Elizabeth McCracken

Humor reminds you, when you’re flattened by sorrow, that you’re still human.

Elizabeth McCracken

It’s hard to know which made me more aware of the impossibility of protecting children – having a child die or having had two live.

Elizabeth McCracken

You believe in God or statistics or the way your narrative differs from other people.

Elizabeth McCracken

Sadness was something I was thinking about in my life outside of writing, so it wormed itself into whatever I wrote.

Elizabeth McCracken

I have a memory of my fourth-grade self wanting to be the first woman president of the United States, but I think that has a lot more to do with my love of world records and reference books than a love of serving my country.

Elizabeth McCracken

I’ve always been absolutely appalling about the future, but I sort of think that was my childhood religion. We were future deniers. You did your best in the present, which was all around you.

Elizabeth McCracken

I feel like I don’t understand time in novels, really. I bumble forward, is all.

Elizabeth McCracken

When I tell people there are three stories in ‘Thunderstruck’ that were from the same wrecked novel, they want to guess what they are. Nobody has. There are no characters or timelines in common. They’re structured very differently. A good novel wouldn’t have pulled apart so easily.

Elizabeth McCracken

Short fiction is like low relief. And if your story has no humor in it, then you’re trying to look at something in the pitch dark. With the light of humor, it throws what you’re writing into relief so that you can actually see it.

Elizabeth McCracken

I sort of don’t believe in closure. In the sense that it doesn’t make me feel better to think that something is over.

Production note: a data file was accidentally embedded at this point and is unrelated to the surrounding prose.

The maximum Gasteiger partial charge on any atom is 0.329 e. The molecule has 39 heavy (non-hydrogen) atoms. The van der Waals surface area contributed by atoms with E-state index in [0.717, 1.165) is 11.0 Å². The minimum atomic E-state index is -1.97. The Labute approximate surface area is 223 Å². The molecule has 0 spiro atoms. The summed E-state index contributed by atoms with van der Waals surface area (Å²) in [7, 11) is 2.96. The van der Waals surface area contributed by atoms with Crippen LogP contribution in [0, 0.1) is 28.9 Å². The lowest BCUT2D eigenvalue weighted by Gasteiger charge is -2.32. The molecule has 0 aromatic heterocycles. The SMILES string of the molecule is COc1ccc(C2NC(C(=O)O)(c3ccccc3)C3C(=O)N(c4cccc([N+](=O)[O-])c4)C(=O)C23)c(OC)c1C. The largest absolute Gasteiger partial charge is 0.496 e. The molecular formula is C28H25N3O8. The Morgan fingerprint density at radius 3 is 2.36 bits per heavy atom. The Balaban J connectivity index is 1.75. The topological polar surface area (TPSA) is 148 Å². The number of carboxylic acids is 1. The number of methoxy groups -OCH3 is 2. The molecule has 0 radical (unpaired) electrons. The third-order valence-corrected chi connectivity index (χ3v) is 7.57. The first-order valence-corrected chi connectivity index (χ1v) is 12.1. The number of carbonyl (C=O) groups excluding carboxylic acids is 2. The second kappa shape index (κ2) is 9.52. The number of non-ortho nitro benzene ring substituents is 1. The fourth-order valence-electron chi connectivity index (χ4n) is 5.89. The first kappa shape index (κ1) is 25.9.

Elizabeth McCracken

There are two MFA programs here at the University of Texas, and I read on the jury of both of them. And it’s amazing to me how many really talented young writers seem to fear humor.

Elizabeth McCracken

I am not a therapy person, but I understand what therapy does. It’s a way of translating dark thoughts into something manageable.

Elizabeth McCracken

When you’ve lost a baby, everyone around you expects you to be fine once the new baby is born, as though that somehow takes away the pain of losing the first child. I needed to express how wrong that was.

Elizabeth McCracken

Once I started writing novels, I understood how hard it was to write really good short stories.

Elizabeth McCracken

In ‘Property,’ none of the characters are based on any real people, but the house is very much the house that I moved into in Saratoga Springs, N.Y.

Elizabeth McCracken

I always want the last line to be really good, which may sound silly, but I want it to be a last pleasing line.

Elizabeth McCracken

When I was in college, I wrote poetry very seriously, and then once I had started writing short stories, I didn’t go back to poetry, partially because I felt like I understood how incredibly difficult it was.

Elizabeth McCracken

For about half an hour in mid-1992, I knew as much as any layperson about the pleasures of remote access of other people’s computers.

Elizabeth McCracken

In library science school, back in the years of glowing green non-graphical screens and protocols called Archie and Veronica, I wrote Internet documentation.

Elizabeth McCracken